Argos store in London prepares for Black Friday.
Consumers spent $626.1 billion during the 2015 holiday season, snatching up Black Friday bargains and Cyber Monday goodies. Most shoppers on the day after Thanksgiving Day likely believed that it was worth getting up early, fighting crowds and waiting in long lines for the sales.
But are Black Friday sales really such a bargain? Use these tactics to find out.
This looks familiar
Most retailers get up to 30% of their annual revenues in the months of November and December, so they need to make you believe that you’re getting a good deal during the holidays. A 2016 NerdWallet study of Black Friday advertisements found that at least 32 retailers listed at least one product for the same price as in their 2015 ads. So if a sale price looks familiar, don’t buy the item without doing some research.
Question the MSRP
So how do you determine whether that big sale will save you money? The first thing is to be skeptical of that MSRP number, or the manufacturer’s suggested retail price.
Despite its name, the MSRP is set by the retailer, and so it can vary from store to store. And there’s little to stop a store from inflating that number to make a good deal look like a great one.
Instead of getting carried away when you see something marked down by half, do comparison shopping online to make sure the discount is real.
Track the price
If you’re looking for a specific gift, track its price, especially if it’s expensive. A simple online search for an item could yield lots of results with the price of different models, so you need to be a precision shopper. Narrow down your search to the specific model and SKU number of the item. Then use price-tracking sites such as CamelCamelCamel that archive information from Amazon and other retailers.
Check the month
Black Friday gets all the glory for sales, but it’s not the best time to buy everything on your list. Some months are better than others for specific items. For example, the best discounts on golf clubs typically are available around March, whereas you’re more likely to score on rings and necklaces if you avoid any “jewelry holiday” such as Valentine’s Day or Christmas.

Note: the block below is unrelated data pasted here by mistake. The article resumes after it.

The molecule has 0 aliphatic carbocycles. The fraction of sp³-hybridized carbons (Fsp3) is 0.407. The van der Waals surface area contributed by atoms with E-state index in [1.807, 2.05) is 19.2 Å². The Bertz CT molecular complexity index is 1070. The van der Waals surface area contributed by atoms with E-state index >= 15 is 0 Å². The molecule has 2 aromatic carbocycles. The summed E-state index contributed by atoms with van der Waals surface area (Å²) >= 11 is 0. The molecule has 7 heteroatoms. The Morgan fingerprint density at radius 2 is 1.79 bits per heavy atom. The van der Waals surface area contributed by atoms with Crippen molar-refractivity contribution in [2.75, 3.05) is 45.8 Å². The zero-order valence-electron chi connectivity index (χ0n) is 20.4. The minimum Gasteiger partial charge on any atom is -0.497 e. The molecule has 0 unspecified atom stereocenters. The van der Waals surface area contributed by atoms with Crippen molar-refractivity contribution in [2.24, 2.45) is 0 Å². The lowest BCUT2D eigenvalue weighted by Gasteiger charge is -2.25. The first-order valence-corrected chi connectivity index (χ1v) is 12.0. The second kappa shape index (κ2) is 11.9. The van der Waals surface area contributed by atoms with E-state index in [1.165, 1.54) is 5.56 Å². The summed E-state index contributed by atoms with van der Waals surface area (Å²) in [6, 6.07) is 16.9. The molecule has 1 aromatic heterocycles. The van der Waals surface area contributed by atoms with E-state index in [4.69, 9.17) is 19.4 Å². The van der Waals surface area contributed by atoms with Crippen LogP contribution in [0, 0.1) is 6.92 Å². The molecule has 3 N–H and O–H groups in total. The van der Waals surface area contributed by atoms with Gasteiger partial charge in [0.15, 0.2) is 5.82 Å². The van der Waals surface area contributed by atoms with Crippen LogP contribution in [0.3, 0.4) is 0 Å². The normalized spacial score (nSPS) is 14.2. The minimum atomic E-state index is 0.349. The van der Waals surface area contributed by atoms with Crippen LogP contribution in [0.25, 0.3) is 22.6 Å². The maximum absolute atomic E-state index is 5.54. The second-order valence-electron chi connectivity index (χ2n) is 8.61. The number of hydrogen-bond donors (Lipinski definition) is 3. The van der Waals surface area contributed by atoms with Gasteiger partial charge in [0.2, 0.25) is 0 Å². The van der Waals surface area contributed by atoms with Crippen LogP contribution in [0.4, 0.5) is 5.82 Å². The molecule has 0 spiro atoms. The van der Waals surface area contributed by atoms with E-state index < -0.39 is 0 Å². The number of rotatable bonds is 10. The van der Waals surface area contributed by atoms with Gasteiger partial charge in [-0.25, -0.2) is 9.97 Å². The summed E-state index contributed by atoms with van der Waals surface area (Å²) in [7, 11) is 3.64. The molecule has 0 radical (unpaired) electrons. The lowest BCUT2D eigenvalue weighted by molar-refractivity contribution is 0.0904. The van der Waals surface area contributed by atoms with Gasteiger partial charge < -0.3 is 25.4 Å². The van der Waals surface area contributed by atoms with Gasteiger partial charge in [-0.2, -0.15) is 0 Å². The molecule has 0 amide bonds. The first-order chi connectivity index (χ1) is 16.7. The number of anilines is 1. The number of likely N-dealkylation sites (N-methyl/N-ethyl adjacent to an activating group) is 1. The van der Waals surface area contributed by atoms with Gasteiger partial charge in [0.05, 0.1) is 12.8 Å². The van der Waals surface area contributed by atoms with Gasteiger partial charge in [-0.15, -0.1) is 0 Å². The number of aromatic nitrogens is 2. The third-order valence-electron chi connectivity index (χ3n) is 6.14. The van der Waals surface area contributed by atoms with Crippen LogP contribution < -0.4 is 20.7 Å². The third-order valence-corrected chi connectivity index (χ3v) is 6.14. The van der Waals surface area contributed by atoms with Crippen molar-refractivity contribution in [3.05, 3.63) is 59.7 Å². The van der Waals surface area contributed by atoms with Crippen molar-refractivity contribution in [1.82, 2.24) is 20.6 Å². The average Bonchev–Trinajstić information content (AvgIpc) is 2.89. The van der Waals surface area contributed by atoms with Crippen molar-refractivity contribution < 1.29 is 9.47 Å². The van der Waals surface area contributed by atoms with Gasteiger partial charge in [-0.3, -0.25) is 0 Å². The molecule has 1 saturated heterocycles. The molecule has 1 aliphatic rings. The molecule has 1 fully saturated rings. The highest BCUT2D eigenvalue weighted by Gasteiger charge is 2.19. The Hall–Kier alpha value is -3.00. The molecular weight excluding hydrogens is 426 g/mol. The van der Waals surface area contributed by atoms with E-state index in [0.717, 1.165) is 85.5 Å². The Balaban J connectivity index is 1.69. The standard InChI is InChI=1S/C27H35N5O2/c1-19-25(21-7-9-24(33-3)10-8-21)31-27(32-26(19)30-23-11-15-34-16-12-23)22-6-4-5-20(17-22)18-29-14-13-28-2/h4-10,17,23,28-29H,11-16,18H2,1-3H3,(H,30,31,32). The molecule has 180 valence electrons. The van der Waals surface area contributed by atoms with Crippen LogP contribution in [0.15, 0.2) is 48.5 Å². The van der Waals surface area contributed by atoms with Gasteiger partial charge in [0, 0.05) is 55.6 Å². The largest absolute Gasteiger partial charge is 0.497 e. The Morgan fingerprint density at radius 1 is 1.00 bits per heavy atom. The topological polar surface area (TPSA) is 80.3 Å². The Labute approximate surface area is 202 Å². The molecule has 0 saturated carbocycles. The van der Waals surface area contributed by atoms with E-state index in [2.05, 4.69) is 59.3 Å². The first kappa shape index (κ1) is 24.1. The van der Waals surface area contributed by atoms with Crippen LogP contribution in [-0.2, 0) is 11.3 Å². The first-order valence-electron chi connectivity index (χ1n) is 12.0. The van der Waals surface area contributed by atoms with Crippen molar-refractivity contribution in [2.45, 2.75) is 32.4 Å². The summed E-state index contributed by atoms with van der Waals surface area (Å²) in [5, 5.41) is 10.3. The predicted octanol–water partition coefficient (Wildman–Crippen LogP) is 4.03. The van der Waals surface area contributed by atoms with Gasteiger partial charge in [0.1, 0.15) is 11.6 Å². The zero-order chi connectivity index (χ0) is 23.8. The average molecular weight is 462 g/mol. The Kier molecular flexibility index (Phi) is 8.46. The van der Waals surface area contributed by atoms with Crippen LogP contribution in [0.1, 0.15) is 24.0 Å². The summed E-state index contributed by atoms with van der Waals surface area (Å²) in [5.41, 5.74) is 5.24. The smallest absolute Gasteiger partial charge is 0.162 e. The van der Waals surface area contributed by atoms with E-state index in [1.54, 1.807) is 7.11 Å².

Black Friday can be a great time of year to buy PC laptops, but you won’t get bargain pricing on Apple products from the company until it rolls out new models — which can be tracked on sites such as MacRumors. And you’re most likely to find better prices on such products elsewhere instead of at Apple Stores.
Determine the value
One of the dirty little secrets of the retail industry is that much of the merchandise in outlets often is made specifically — and more cheaply — for outlets. The same goes for some hugely marked-down stock around the holidays. Called “derivatives,” these items (usually electronics) look like the brand’s normal product but are made with lower-quality components or have fewer features. This allows a store to artificially inflate the price and, consequently, the discount.
If that markdown on a TV seems too good to be true, check its SKU number and make certain it’s the exact item you want. Buying a derivative doesn’t mean you’re getting ripped off, but you may not be getting the best value for your money.
Figure out the wait
More retailers are rolling out the sales earlier, so begin checking their websites or Black Friday ad leaks to see which stores have the best early Black Friday sales. Then be realistic: If waiting until Black Friday will save you just a dollar or two, it may be better to buy it now instead of worrying and missing out.
If you’ve ever waited and watched … anxiously monitoring for an item’s price to keep dropping, you know the frustration of waiting too long and seeing the decline reverse itself. So arm yourself and your mobile devices with coupons, price trackers and code-hunting software such as Honey.
Using a credit card that offers price protection can ensure that you don’t lose out on a sale. If you see your purchase offered at a cheaper price within 30 or so days (depending on your card’s conditions), you could ask your credit card issuer to refund the difference, minus any tax, shipping or other charges.
This article originally published at NerdWallet here